- the astronomical figures he had painted in the great hall of the palace at Padua
- his translations of the books of the great learned rabbi Abraham Aben Ezra
- his own books on critical days
- the improvement of astronomy
- and the testimony of the renowned mathematician Regiomontanus, who praised his mastery of astrology in his public oration at Padua on Al-Farghani's masterwork Elements of astronomy on the celestial motions.}
In his writings he expounds and advocates the medical and philosophical systems of Averroes, Avicenna, and other Islamic writers. His best known works are the Conciliator differentiarum quae inter philosophos et medicos versantur and De venenis eorumque remediis, both of which are extant in dozens of manuscripts and various printed editions from the late fifteenth through sixteenth centuries. The former was an attempt to reconcile apparent contradictions between medical theory and Aristotelian natural philosophy, and was considered authoritative as late as the sixteenth century.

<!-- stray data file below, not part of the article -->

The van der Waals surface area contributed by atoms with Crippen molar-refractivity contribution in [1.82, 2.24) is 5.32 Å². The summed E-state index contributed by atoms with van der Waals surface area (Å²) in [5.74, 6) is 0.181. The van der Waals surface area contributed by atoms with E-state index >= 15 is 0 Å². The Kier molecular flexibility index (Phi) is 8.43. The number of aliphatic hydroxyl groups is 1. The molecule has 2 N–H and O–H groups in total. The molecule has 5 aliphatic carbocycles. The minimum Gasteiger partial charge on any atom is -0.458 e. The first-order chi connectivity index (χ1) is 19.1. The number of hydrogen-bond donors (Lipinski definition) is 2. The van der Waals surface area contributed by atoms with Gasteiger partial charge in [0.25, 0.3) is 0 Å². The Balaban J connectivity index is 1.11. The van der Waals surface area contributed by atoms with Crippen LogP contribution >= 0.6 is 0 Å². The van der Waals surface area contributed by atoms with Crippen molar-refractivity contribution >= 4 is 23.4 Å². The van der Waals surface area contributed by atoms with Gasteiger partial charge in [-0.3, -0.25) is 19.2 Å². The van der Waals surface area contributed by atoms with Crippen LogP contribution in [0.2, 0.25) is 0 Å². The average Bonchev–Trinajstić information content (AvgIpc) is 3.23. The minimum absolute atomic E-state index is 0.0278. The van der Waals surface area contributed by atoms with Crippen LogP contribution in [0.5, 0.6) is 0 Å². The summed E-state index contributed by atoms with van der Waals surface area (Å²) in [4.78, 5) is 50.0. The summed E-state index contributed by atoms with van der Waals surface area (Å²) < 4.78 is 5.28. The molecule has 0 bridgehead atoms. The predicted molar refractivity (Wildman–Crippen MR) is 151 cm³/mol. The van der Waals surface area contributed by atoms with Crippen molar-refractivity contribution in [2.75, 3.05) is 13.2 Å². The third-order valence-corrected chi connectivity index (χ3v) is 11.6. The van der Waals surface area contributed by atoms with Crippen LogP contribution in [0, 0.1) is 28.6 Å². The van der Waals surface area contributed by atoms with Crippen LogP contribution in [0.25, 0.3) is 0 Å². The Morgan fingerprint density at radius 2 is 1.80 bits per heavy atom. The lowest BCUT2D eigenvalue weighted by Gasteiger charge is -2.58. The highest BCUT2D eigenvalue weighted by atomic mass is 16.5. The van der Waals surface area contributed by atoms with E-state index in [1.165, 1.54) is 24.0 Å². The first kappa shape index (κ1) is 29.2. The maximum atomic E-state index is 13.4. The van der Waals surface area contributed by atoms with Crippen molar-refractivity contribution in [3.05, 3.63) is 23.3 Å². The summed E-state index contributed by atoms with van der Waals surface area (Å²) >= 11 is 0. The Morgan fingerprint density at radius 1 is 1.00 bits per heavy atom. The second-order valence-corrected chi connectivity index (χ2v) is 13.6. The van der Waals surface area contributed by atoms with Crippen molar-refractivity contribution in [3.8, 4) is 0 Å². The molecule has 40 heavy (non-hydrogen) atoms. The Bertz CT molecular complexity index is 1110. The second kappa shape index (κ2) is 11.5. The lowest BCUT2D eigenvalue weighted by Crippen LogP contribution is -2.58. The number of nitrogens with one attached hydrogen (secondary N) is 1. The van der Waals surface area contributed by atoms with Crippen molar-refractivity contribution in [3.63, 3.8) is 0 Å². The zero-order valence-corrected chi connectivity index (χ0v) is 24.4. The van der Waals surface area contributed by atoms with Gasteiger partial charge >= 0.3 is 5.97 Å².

The famous grimoire called the Heptameron, though anonymous, has been traditionally attributed to Abano. The Heptameron is a concise book of ritual magical rites concerned with conjuring specific angels for the seven days of the week, whence the title derives. He is also credited with writing De venenis eorumque remediis, which expounded on Arab theories concerning superstitions, poisons and contagions.
He was twice brought to trial by the Inquisition; on the first occasion he was acquitted, and he died before the second trial was completed. He was found guilty, however, and his body was ordered to be exhumed and burned; but a friend had secretly removed it, and the Inquisition had therefore to content itself with the public proclamation of its sentence and the burning of Abano in effigy.